Seven key aspects to refer to when buying a home
Purchasing a property is one of the biggest purchases an individual can make; marking it as an exciting milestone for anyone who becomes a landowner. However, this lengthy process can be stressful. Whether you’re a first-time buyer or have experience within the real estate market, there are several key legal considerations which must be observed when purchasing a property. Each legal aspect carries huge importance in allowing for a straightforward and successful proceeding. While buying a house can be extremely daunting, qualified Solicitors and Conveyancers are experts within this field and will guide you through each stage of the transaction. This article will give you additional guidance and confidence when approached with the following legal terms:
1. Conveyancing - This legal term refers to the transfer of legal title, usually encompassing the transferal of ownership of land from one individual to another.
2. Property searches – There are various searches that your solicitor will need to conduct when buying a property. This is order to investigate anything which may affect future use and enjoyment or value of such land. These include Local Authority Searches, Environmental Searches and Water and Drainage Searches.
3. Stamp Duty Land Tax- More commonly referred to by Solicitors as ‘SDLT’. Stamp Duty in England and Wales is a form of tax chargeable on properties over a certain price. The current threshold for Stamp Duty in England and Wales is £250,000 for residential properties. The rate of SDLT is dependent upon a number of factors such as; the value of the property, the intended use of the land (either residential, non-residential or mixed-use property) and whether you are deemed eligible for relief or an exemption. For example; if you are first time buyers.
4. Contract Exchange - At this stage your solicitor will negotiate terms of the sale or purchase. Once contracts have been exchanged, parties become legally bound to the contract. The vendor becomes legally compelled to sell, and the purchaser becomes committed to buy.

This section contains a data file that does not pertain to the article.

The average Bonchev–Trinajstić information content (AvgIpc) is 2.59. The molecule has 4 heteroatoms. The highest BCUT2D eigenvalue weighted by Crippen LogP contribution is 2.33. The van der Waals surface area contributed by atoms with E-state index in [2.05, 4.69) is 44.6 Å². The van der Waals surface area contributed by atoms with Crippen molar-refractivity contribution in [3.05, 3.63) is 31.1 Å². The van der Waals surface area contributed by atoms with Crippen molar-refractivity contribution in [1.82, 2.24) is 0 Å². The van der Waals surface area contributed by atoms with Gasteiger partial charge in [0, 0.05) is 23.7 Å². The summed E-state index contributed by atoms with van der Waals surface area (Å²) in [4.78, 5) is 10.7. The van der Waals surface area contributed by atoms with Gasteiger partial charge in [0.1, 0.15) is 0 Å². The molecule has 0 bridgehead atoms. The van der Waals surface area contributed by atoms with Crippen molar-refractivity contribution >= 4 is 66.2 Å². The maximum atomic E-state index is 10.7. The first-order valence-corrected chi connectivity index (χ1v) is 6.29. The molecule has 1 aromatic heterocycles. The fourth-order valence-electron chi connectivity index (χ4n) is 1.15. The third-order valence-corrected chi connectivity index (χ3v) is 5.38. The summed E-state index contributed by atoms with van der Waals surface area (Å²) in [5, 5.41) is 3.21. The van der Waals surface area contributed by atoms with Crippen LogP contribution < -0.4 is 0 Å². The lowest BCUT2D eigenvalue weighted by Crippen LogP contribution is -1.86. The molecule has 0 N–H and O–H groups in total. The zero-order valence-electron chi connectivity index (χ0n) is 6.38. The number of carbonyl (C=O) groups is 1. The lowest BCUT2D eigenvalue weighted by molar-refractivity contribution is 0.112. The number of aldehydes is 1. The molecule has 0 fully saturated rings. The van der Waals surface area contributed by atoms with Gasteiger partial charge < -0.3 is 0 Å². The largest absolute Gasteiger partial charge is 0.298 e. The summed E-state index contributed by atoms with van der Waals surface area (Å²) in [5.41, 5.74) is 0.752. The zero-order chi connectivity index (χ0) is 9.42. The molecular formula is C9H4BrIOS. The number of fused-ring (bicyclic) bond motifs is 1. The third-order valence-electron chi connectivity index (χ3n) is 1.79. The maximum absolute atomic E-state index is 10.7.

5. Completion – At this stage, the purchase price is paid to the vendor and the purchaser becomes the legal owner of the property. This is the point at which the keys are released and the buyer can begin to move in to their new home.
6. Ownership – There are two types of ownership; Freehold and Leasehold. Freehold means that the purchaser obtains ownership of the property and the land that it is situated upon for as long as they desire. Whereas a Leasehold purchase encompasses a purchase from the freeholder for the right to live in the property for a defined number of years. The difference in level of ownership will have implications for any obligations which you may be required to fulfill such as maintenance fees or service charge when leasing a property. Your Solicitor should make you aware of any further obligations you are required to fulfil.
7. Mortgage – A mortgage is an agreement which allows an individual to borrow money from a bank or building society to enable them to purchase a property. This loan grants the lender the right to repossess such property if the individual fails to repay money borrowed and any interest included in the agreement. The standard calculation of the amount of money you are able to borrow is based upon 4.5 times your household income. The term of the mortgage is generally 25 years. However, borrowers may shorten the length of their mortgage by endorsing higher monthly repayments. Your Mortgage advisors and Solicitor will likely work together to design the best payment plan based upon the financial options available to you.